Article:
The spectacular building applauded for looking rather like a Bond villain bunker, located in the middle of the Warwickshire countryside in Gaydon, has been making waves throughout the design and eco-minded communities. The British Film Institute (BFI’s) sleek new Master Film Store, designed by Edward Cullinan Architects, is a cold, dry fridge which keeps film fire-proof in low temperatures and humidity in an ecologically sustainable building.
Other than film preservation, environmental sustainability and low energy costs were the key drivers for this project, which has been ear-marked for receiving a BREEAM Excellence award (the world-class code for sustainability awarded by the UK’s building Research Establishment). Its picturesque green roof with a layer of growing plants helps it blend seamlessly into the local habitat and maintain almost the same level of bio-diversity which existed before the construction took place.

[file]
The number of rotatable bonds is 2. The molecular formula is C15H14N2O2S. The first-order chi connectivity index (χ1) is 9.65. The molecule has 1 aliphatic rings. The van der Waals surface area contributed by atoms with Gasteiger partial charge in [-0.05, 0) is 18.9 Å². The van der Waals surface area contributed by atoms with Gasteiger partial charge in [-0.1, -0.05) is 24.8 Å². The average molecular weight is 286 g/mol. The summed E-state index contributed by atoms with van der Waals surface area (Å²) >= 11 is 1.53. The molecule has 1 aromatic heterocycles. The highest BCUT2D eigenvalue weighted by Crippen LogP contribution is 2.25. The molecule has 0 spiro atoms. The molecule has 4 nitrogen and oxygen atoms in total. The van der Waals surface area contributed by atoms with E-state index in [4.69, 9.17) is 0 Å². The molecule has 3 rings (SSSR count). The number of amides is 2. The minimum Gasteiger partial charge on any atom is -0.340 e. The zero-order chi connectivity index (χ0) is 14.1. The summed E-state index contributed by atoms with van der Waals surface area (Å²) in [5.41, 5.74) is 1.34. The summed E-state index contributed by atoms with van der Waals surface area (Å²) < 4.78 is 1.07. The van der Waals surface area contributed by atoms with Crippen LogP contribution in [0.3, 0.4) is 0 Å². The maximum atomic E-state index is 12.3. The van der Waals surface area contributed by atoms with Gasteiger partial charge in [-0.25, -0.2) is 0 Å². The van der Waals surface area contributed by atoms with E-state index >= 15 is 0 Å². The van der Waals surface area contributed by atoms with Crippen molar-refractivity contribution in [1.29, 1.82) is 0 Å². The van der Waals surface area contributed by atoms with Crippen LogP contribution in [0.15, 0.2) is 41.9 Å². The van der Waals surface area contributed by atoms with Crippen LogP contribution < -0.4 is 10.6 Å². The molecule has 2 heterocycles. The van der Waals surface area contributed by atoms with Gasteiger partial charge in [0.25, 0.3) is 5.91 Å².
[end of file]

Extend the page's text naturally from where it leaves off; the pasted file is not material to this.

It’s re-assuring to know that this project, part of the BFI’s Screen Heritage UK (SHUK) project, is flying the flag for green technologies whilst preserving prints from the early works of Mitchell and Kenyon to Hitchcock’s masterpieces and, most recently, The King’s Speech, from deteriorating and being lost forever.